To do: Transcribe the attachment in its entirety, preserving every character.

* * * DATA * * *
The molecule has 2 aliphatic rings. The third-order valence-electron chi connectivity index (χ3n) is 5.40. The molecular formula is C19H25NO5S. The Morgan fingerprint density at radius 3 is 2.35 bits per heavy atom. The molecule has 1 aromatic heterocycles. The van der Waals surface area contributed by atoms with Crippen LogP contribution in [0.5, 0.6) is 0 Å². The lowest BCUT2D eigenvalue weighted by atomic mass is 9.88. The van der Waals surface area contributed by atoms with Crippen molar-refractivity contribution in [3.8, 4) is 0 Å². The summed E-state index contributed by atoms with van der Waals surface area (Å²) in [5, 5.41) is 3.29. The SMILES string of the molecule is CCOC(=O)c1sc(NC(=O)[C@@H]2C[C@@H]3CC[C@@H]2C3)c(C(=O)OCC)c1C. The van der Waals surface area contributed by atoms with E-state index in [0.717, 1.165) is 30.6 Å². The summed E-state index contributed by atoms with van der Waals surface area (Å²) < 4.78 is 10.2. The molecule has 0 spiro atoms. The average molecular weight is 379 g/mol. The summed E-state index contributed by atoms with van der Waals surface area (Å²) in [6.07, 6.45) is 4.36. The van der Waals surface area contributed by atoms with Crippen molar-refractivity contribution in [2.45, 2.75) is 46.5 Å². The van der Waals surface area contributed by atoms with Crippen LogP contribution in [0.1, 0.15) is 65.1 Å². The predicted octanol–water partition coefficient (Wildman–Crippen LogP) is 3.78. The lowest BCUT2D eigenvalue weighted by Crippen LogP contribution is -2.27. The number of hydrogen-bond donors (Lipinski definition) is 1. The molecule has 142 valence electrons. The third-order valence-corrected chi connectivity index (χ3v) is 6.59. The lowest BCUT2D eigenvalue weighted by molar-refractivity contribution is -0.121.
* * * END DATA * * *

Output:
The molecule has 2 aliphatic rings. The third-order valence-electron chi connectivity index (χ3n) is 5.40. The molecular formula is C19H25NO5S. The Morgan fingerprint density at radius 3 is 2.35 bits per heavy atom. The molecule has 1 aromatic heterocycles. The van der Waals surface area contributed by atoms with Crippen LogP contribution in [0.5, 0.6) is 0 Å². The lowest BCUT2D eigenvalue weighted by atomic mass is 9.88. The van der Waals surface area contributed by atoms with Crippen molar-refractivity contribution in [3.8, 4) is 0 Å². The summed E-state index contributed by atoms with van der Waals surface area (Å²) in [5, 5.41) is 3.29. The SMILES string of the molecule is CCOC(=O)c1sc(NC(=O)[C@@H]2C[C@@H]3CC[C@@H]2C3)c(C(=O)OCC)c1C. The van der Waals surface area contributed by atoms with E-state index in [0.717, 1.165) is 30.6 Å². The summed E-state index contributed by atoms with van der Waals surface area (Å²) < 4.78 is 10.2. The molecule has 0 spiro atoms. The average molecular weight is 379 g/mol. The summed E-state index contributed by atoms with van der Waals surface area (Å²) in [6.07, 6.45) is 4.36. The van der Waals surface area contributed by atoms with Crippen molar-refractivity contribution in [2.45, 2.75) is 46.5 Å². The van der Waals surface area contributed by atoms with Crippen LogP contribution in [0.1, 0.15) is 65.1 Å². The predicted octanol–water partition coefficient (Wildman–Crippen LogP) is 3.78. The lowest BCUT2D eigenvalue weighted by Crippen LogP contribution is -2.27. The number of hydrogen-bond donors (Lipinski definition) is 1. The molecule has 142 valence electrons. The third-order valence-corrected chi connectivity index (χ3v) is 6.59. The lowest BCUT2D eigenvalue weighted by molar-refractivity contribution is -0.121.